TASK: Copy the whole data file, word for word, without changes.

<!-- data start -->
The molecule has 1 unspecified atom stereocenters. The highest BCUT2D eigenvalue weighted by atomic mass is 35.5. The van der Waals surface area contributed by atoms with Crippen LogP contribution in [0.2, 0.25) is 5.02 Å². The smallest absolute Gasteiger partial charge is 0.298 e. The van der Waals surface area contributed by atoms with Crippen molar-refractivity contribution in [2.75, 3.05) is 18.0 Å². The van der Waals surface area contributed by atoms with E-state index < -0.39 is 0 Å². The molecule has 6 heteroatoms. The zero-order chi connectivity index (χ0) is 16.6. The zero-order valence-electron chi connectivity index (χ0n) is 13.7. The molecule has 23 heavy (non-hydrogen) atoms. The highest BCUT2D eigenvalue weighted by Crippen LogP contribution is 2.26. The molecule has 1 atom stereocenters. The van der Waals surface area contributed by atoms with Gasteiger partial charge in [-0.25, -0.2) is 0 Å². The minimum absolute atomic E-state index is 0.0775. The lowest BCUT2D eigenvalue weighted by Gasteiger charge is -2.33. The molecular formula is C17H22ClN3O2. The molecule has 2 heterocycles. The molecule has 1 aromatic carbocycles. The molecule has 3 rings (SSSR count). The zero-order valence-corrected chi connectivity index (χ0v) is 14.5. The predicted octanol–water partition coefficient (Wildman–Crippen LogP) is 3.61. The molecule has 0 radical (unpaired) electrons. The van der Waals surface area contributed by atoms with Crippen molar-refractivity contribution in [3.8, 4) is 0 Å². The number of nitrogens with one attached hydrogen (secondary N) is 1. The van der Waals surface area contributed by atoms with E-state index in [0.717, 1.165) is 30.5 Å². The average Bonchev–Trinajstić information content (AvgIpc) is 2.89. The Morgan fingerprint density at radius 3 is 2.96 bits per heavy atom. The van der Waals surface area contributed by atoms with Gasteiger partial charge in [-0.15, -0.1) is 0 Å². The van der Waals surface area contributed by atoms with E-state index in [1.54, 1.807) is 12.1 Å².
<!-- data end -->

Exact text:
The molecule has 1 unspecified atom stereocenters. The highest BCUT2D eigenvalue weighted by atomic mass is 35.5. The van der Waals surface area contributed by atoms with Crippen LogP contribution in [0.2, 0.25) is 5.02 Å². The smallest absolute Gasteiger partial charge is 0.298 e. The van der Waals surface area contributed by atoms with Crippen molar-refractivity contribution in [2.75, 3.05) is 18.0 Å². The van der Waals surface area contributed by atoms with E-state index < -0.39 is 0 Å². The molecule has 6 heteroatoms. The zero-order chi connectivity index (χ0) is 16.6. The zero-order valence-electron chi connectivity index (χ0n) is 13.7. The molecule has 23 heavy (non-hydrogen) atoms. The highest BCUT2D eigenvalue weighted by Crippen LogP contribution is 2.26. The molecule has 1 atom stereocenters. The van der Waals surface area contributed by atoms with Gasteiger partial charge in [-0.25, -0.2) is 0 Å². The minimum absolute atomic E-state index is 0.0775. The lowest BCUT2D eigenvalue weighted by Gasteiger charge is -2.33. The molecular formula is C17H22ClN3O2. The molecule has 2 heterocycles. The molecule has 1 aromatic carbocycles. The molecule has 3 rings (SSSR count). The zero-order valence-corrected chi connectivity index (χ0v) is 14.5. The predicted octanol–water partition coefficient (Wildman–Crippen LogP) is 3.61. The molecule has 0 radical (unpaired) electrons. The van der Waals surface area contributed by atoms with Crippen molar-refractivity contribution in [3.8, 4) is 0 Å². The number of nitrogens with one attached hydrogen (secondary N) is 1. The van der Waals surface area contributed by atoms with E-state index in [0.717, 1.165) is 30.5 Å². The average Bonchev–Trinajstić information content (AvgIpc) is 2.89. The Morgan fingerprint density at radius 3 is 2.96 bits per heavy atom. The van der Waals surface area contributed by atoms with Gasteiger partial charge in [-0.15, -0.1) is 0 Å². The van der Waals surface area contributed by atoms with E-state index in [1.54, 1.807) is 12.1 Å².